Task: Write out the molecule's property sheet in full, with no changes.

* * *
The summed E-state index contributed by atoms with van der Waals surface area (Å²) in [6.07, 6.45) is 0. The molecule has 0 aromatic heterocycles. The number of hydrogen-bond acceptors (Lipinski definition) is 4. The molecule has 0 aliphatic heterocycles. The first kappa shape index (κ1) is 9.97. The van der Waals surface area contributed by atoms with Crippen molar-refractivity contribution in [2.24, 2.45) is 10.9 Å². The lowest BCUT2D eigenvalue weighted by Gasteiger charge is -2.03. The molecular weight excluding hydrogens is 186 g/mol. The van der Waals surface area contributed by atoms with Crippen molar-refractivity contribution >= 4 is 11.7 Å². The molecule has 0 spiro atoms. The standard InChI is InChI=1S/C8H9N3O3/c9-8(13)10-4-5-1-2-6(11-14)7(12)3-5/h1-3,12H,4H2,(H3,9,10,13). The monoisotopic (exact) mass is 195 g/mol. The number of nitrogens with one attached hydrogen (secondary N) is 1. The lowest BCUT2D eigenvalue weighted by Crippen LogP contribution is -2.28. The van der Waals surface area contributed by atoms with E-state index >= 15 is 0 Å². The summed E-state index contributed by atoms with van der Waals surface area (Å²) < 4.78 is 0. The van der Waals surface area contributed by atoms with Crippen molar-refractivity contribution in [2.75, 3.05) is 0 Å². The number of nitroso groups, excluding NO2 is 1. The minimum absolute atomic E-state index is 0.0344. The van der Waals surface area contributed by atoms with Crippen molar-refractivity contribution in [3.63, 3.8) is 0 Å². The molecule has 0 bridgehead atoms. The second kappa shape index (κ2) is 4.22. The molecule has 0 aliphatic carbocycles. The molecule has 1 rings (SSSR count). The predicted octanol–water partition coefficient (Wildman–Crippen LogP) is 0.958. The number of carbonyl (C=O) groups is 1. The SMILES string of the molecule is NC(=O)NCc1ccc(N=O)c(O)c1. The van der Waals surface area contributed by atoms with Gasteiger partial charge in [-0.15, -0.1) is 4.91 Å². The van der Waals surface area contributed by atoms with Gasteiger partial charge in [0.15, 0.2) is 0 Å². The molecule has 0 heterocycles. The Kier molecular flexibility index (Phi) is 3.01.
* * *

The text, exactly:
The summed E-state index contributed by atoms with van der Waals surface area (Å²) in [6.07, 6.45) is 0. The molecule has 0 aromatic heterocycles. The number of hydrogen-bond acceptors (Lipinski definition) is 4. The molecule has 0 aliphatic heterocycles. The first kappa shape index (κ1) is 9.97. The van der Waals surface area contributed by atoms with Crippen molar-refractivity contribution in [2.24, 2.45) is 10.9 Å². The lowest BCUT2D eigenvalue weighted by Gasteiger charge is -2.03. The molecular weight excluding hydrogens is 186 g/mol. The van der Waals surface area contributed by atoms with Crippen molar-refractivity contribution >= 4 is 11.7 Å². The molecule has 0 spiro atoms. The standard InChI is InChI=1S/C8H9N3O3/c9-8(13)10-4-5-1-2-6(11-14)7(12)3-5/h1-3,12H,4H2,(H3,9,10,13). The monoisotopic (exact) mass is 195 g/mol. The number of nitrogens with one attached hydrogen (secondary N) is 1. The lowest BCUT2D eigenvalue weighted by Crippen LogP contribution is -2.28. The van der Waals surface area contributed by atoms with E-state index >= 15 is 0 Å². The summed E-state index contributed by atoms with van der Waals surface area (Å²) < 4.78 is 0. The van der Waals surface area contributed by atoms with Crippen molar-refractivity contribution in [2.75, 3.05) is 0 Å². The number of nitroso groups, excluding NO2 is 1. The minimum absolute atomic E-state index is 0.0344. The van der Waals surface area contributed by atoms with Crippen molar-refractivity contribution in [3.63, 3.8) is 0 Å². The molecule has 0 bridgehead atoms. The second kappa shape index (κ2) is 4.22. The molecule has 0 aliphatic carbocycles. The molecule has 1 rings (SSSR count). The predicted octanol–water partition coefficient (Wildman–Crippen LogP) is 0.958. The number of carbonyl (C=O) groups is 1. The SMILES string of the molecule is NC(=O)NCc1ccc(N=O)c(O)c1. The van der Waals surface area contributed by atoms with Gasteiger partial charge in [-0.15, -0.1) is 4.91 Å². The van der Waals surface area contributed by atoms with Gasteiger partial charge in [0.15, 0.2) is 0 Å². The molecule has 0 heterocycles. The Kier molecular flexibility index (Phi) is 3.01.